Having already read through Ryan's review of the RX 480 while listening to Raja on the live stream you might be curious what others thought of the card. Perhaps there was one of your preferred configurations or games we did not cover or maybe you just love to read. Do not worry as there are plenty of reviews to test out. You could start over at [H]ard|OCP, who test power usage and performance with a different technique, before moving on to other hardware sites.
"AMD's next generation GCN GPU is here! We review the AMD Radeon RX 480 and find out what kind of gaming experience it provides at 1080p and 1440p. We compare apples-to-apples with four other video cards to find out how it compares at both resolutions. We even find out how high it will overclock! Waited for benchmarks, right?"
Here are some more Graphics Card articles from around the web:
- AMD's Radeon RX 480 @ Tech Report
- Radeon R9 RX 480 8GB @ Guru of 3D
- AMD’s Polaris Has Landed: A Look At The $200 Radeon RX 480 @ Techgage
- AMD RX 480 review: The best budget graphics card—but for how long? @ Ars Technica
- AMD Radeon RX 480 @ TechARP
- AMD Radeon RX 480 @ Hardwareheaven
- AMD Radeon RX 480 8 GB @ techPowerUp
- AMD Radeon RX 480 CrossFire @ techPowerUp
- The Radeon RX480 8GB Performance Review @ Hardware Canucks
- AMD Radeon RX 480 8GB – Polaris Finally Arrives! @ Custom PC Review
- AMD Radeon RX 480 8GB @ Kitguru
- AMD Radeon RX 480 On Linux @ Phoronix
Polaris 10 Specifications
It would be hard at this point to NOT know about the Radeon RX 480 graphics card. AMD and the Radeon Technologies Group has been talking publicly about the Polaris architecture since December of 2015 with lofty ambitions. In the precarious position that the company rests, being well behind in market share and struggling to compete with the dominant player in the market (NVIDIA), the team was willing to sacrifice sales of current generation parts (300-series) in order to excite the user base for the upcoming move to Polaris. It is a risky bet and one that will play out over the next few months in the market.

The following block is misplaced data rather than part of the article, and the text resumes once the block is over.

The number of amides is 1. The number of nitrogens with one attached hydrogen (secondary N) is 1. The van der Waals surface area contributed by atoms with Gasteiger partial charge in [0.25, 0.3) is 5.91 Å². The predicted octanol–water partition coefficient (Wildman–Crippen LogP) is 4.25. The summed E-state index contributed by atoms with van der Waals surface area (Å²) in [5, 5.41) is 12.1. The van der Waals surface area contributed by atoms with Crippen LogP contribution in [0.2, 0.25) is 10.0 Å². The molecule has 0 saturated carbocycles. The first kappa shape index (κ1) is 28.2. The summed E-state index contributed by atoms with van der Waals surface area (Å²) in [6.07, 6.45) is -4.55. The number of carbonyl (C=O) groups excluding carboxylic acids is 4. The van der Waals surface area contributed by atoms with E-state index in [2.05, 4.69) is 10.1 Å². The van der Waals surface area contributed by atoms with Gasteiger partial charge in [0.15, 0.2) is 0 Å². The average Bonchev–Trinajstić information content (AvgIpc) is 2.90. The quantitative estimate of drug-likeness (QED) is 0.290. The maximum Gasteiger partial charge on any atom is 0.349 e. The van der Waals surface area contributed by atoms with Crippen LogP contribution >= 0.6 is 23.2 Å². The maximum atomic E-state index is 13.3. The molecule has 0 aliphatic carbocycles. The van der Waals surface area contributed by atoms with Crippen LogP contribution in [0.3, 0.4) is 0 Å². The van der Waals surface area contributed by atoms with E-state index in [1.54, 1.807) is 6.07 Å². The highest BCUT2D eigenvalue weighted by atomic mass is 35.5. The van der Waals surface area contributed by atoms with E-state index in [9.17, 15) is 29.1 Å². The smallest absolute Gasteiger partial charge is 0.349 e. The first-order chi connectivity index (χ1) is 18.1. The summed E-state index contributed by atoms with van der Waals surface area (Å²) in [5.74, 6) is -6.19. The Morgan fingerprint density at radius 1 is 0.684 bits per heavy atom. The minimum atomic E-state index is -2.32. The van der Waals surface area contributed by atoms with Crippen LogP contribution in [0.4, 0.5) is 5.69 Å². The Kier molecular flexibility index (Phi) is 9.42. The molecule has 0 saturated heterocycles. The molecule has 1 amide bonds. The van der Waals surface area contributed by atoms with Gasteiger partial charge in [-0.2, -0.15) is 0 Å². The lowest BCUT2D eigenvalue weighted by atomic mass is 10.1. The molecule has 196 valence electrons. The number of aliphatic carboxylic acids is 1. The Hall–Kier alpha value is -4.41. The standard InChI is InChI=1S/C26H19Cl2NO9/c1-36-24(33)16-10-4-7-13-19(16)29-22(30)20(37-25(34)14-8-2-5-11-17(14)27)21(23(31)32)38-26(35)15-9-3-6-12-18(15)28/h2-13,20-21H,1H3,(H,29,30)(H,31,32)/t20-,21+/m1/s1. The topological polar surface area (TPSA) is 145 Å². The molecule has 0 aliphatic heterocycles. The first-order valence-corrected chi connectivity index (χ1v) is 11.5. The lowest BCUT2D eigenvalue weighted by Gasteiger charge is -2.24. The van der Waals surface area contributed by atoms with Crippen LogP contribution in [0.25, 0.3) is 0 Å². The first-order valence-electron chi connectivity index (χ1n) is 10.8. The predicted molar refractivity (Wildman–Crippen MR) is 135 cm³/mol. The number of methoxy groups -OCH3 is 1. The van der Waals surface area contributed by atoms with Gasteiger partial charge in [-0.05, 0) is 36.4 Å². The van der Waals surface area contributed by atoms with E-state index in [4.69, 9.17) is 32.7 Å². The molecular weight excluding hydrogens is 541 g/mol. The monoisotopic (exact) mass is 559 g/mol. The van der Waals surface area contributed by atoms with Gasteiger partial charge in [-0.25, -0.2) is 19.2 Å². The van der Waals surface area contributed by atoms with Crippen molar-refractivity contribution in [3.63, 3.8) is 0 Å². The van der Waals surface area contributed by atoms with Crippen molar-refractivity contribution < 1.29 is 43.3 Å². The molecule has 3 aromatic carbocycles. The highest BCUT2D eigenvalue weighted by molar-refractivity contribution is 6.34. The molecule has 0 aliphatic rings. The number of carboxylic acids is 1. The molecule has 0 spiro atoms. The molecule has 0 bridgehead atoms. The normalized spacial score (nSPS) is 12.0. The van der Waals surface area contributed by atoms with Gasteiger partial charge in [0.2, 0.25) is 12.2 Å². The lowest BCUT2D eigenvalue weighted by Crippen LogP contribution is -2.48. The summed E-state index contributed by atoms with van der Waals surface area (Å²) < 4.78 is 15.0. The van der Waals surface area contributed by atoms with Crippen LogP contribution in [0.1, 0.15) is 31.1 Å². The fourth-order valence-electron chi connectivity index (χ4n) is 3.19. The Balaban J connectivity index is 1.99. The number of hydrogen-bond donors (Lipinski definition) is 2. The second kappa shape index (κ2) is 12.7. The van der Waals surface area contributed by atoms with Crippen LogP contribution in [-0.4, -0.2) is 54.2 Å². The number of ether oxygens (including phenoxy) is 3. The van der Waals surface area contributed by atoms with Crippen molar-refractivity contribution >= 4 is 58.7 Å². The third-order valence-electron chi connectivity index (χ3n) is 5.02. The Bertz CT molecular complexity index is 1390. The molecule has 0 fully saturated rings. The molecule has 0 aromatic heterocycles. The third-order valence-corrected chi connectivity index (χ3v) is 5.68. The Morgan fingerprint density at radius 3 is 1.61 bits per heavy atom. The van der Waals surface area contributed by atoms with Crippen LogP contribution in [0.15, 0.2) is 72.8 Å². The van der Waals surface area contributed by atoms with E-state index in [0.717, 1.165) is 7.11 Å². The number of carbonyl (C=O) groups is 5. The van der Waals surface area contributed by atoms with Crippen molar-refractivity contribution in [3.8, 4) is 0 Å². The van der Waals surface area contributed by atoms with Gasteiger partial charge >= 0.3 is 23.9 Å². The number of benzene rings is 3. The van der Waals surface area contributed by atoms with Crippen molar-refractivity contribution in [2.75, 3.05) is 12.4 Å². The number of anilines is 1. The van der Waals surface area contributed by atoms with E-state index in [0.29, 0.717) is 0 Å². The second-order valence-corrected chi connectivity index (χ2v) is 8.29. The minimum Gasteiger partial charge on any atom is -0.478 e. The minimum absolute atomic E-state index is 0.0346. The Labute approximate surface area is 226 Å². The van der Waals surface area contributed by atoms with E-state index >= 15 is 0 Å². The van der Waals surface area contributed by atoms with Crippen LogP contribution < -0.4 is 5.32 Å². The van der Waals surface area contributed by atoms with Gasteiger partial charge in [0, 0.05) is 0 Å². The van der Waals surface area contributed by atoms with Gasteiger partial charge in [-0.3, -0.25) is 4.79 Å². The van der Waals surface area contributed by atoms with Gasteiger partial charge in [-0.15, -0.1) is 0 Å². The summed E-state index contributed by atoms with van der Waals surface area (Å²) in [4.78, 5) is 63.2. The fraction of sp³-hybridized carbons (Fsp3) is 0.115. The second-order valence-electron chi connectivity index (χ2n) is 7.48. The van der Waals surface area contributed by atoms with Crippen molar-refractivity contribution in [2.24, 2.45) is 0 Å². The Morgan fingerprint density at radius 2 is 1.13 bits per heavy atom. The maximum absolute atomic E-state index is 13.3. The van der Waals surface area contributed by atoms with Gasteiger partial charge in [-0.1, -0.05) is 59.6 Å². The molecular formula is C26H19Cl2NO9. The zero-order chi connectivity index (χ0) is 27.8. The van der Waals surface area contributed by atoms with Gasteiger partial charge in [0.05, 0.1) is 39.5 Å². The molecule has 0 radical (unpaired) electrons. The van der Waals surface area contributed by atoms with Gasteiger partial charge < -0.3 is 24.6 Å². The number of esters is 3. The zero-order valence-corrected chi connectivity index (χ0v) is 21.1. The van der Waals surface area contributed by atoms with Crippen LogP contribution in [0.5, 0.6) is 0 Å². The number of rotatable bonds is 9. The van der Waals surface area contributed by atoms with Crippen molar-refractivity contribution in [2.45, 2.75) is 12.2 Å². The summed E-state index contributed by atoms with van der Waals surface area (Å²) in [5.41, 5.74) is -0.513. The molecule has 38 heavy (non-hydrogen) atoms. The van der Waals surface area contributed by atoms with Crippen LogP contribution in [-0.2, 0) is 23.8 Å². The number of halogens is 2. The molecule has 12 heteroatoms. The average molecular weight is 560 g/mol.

Since then AMD continued to release bits of information at a time. First there were details on the new display support, then information about the 14nm process technology advantages. We then saw demos of working silicon at CES with targeted form factors and then at events in Macau, showed press the full details and architecture. At Computex they announced rough performance metrics and a price point. Finally, at E3, AMD discussed the RX 460 and RX 470 cousins and the release date of…today. It’s been quite a whirlwind.
Today the rubber meets the road: is the Radeon RX 480 the groundbreaking and stunning graphics card that we have been promised? Or does it struggle again to keep up with the behemoth that is NVIDIA’s GeForce product line? AMD’s marketing team would have you believe that the RX 480 is the start of some kind of graphics revolution – but will the coup be successful?
Join us for our second major graphics architecture release of the summer and learn for yourself if the Radeon RX 480 is your next GPU.
The new Radeon R9 300-series
The new AMD Radeon R9 and R7 300-series of graphics cards are coming into the world with a rocky start. We have seen rumors and speculation about what GPUs are going to be included, what changes would be made and what prices these would be shipping at for what seems like months, and in truth it has been months. AMD's Radeon R9 290 and R9 290X based on the new Hawaii GPU launched nearly 2 years ago, while the rest of the 200-series lineup was mostly a transition of existing products in the HD 7000-family. The lone exception was the Radeon R9 285, a card based on a mysterious new GPU called Tonga that showed up late to the game to fill a gap in the performance and pricing window for AMD.
AMD's R9 300-series, and the R7 300-series in particular, follows a very similar path. The R9 390 and R9 390X are still based on the Hawaii architecture. Tahiti is finally retired and put to pasture, though Tonga lives on as the Radeon R9 380. Below that you have the Radeon R7 370 and 360, the former based on the aging GCN 1.0 Curacao GPU and the latter based on Bonaire. On the surface its easy to refer to these cards with the dreaded "R-word"...rebrands. And though that seems to be the case there are some interesting performance changes, at least at the high end of this stack, that warrant discussion.